Senate Majority Leader Harry Reid got into it on Thursday with Minority Leader Mitch McConnell — but it was the Koch brothers who ended up receiving most of the Nevada Democrat's ire.
It all started with McConnell complaining about the Obama administration's new attempt to better regulate nonprofit groups who list themselves as devoted to "social welfare" rather than partisan politics. Within politics, these groups are usually referred to as 501(c)(4) nonprofits. The administration — and many outside observers — worry that too many 501(c)(4)s are making a farce of their social welfare designation by effectively advocating for certain politicians or political parties.
Mitch McConnell disagrees. "Democrats think 2014 is shaping up to be a tough year for them politically. So instead of trying to persuade the public that they’ve got the best answers to the problems we face, they try to shut everybody else out of the political process, they try to shut them up,” McConnell said. He went on to accuse the president of wanting "to use the IRS to drive conservatives right off the playing field."
Reid wasn't having it, and pointed to the conservative billionaire Koch brothers — who directly and indirectly fund many of these organizations — as a prime example of how the rules are being disregarded or abused by outside political actors. "Because of a United States Supreme Court decisions called Citizens United, there’s been some really untoward stuff going on in the political world," Reid said. "We have two brothers who are actually trying to buy the country."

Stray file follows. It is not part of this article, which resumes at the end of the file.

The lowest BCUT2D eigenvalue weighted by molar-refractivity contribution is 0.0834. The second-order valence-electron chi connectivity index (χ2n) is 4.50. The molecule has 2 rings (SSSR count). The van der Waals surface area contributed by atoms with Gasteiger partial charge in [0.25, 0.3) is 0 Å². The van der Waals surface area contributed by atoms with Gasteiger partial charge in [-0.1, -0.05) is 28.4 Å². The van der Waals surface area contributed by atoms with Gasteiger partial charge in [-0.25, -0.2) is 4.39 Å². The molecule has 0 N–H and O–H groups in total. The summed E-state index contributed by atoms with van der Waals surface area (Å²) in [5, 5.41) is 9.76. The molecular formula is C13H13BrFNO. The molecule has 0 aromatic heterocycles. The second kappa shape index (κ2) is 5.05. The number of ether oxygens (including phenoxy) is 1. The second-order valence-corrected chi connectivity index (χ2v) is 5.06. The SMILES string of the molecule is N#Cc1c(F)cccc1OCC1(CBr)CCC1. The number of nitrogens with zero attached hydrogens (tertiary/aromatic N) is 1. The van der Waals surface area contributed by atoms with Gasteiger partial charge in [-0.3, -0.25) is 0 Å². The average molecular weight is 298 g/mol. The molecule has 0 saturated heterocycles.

“What they're doing is spending their … dollars on governors races, and on the state level and, of course, spending huge amounts of money around the country attempting to defeat Democrats both in the House and the Senate,” Reid continued. "The Koch brothers hide all their campaign efforts. They disguise themselves with rare exception as social welfare organizations, with all these fancy names going after people who are trying to improve the country."
Reid's got a point: A recent, in-depth story from the Washington Post looked at the Koch brothers' political network and described it as "unrivaled" in its "complexity." The report also found that the Kochs had spent at least $400 million on the 2012 elections.